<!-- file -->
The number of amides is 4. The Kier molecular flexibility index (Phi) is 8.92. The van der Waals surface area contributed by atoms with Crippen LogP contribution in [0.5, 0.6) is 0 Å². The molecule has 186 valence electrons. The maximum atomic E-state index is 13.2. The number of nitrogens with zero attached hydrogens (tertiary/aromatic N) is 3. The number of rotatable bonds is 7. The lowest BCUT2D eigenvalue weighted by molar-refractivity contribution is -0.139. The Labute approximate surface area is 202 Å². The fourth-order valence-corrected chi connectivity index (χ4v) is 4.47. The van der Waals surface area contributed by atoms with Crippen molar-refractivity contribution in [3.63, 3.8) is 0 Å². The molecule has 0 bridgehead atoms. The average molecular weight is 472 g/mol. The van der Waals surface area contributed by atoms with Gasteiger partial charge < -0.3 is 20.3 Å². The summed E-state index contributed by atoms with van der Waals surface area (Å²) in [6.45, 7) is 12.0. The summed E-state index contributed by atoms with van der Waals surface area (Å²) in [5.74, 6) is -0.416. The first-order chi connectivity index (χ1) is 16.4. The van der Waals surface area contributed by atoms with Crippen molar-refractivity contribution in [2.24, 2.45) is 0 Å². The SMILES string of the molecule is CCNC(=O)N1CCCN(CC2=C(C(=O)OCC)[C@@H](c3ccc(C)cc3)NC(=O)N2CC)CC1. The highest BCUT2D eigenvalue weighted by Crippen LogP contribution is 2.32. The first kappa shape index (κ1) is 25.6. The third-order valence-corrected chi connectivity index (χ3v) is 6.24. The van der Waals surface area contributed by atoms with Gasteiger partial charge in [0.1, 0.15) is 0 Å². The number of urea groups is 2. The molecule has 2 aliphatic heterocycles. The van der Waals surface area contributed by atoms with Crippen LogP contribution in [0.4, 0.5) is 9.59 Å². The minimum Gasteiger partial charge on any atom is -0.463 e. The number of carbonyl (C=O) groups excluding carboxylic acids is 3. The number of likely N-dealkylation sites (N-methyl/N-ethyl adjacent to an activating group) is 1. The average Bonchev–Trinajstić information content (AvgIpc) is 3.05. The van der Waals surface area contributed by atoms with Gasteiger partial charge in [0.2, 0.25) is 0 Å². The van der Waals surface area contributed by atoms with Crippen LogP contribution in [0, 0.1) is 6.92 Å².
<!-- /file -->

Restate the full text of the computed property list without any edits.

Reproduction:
The number of amides is 4. The Kier molecular flexibility index (Phi) is 8.92. The van der Waals surface area contributed by atoms with Crippen LogP contribution in [0.5, 0.6) is 0 Å². The molecule has 186 valence electrons. The maximum atomic E-state index is 13.2. The number of nitrogens with zero attached hydrogens (tertiary/aromatic N) is 3. The number of rotatable bonds is 7. The lowest BCUT2D eigenvalue weighted by molar-refractivity contribution is -0.139. The Labute approximate surface area is 202 Å². The fourth-order valence-corrected chi connectivity index (χ4v) is 4.47. The van der Waals surface area contributed by atoms with Crippen molar-refractivity contribution in [3.63, 3.8) is 0 Å². The molecule has 0 bridgehead atoms. The average molecular weight is 472 g/mol. The van der Waals surface area contributed by atoms with Gasteiger partial charge < -0.3 is 20.3 Å². The summed E-state index contributed by atoms with van der Waals surface area (Å²) in [6.45, 7) is 12.0. The summed E-state index contributed by atoms with van der Waals surface area (Å²) in [5.74, 6) is -0.416. The first-order chi connectivity index (χ1) is 16.4. The van der Waals surface area contributed by atoms with Crippen molar-refractivity contribution in [2.24, 2.45) is 0 Å². The SMILES string of the molecule is CCNC(=O)N1CCCN(CC2=C(C(=O)OCC)[C@@H](c3ccc(C)cc3)NC(=O)N2CC)CC1. The highest BCUT2D eigenvalue weighted by Crippen LogP contribution is 2.32. The first kappa shape index (κ1) is 25.6. The third-order valence-corrected chi connectivity index (χ3v) is 6.24. The van der Waals surface area contributed by atoms with Gasteiger partial charge in [0.1, 0.15) is 0 Å². The number of urea groups is 2. The molecule has 2 aliphatic heterocycles. The van der Waals surface area contributed by atoms with Crippen LogP contribution in [0.4, 0.5) is 9.59 Å². The minimum Gasteiger partial charge on any atom is -0.463 e. The number of carbonyl (C=O) groups excluding carboxylic acids is 3. The number of likely N-dealkylation sites (N-methyl/N-ethyl adjacent to an activating group) is 1. The average Bonchev–Trinajstić information content (AvgIpc) is 3.05. The van der Waals surface area contributed by atoms with Gasteiger partial charge in [0.2, 0.25) is 0 Å². The van der Waals surface area contributed by atoms with Crippen LogP contribution in [0, 0.1) is 6.92 Å².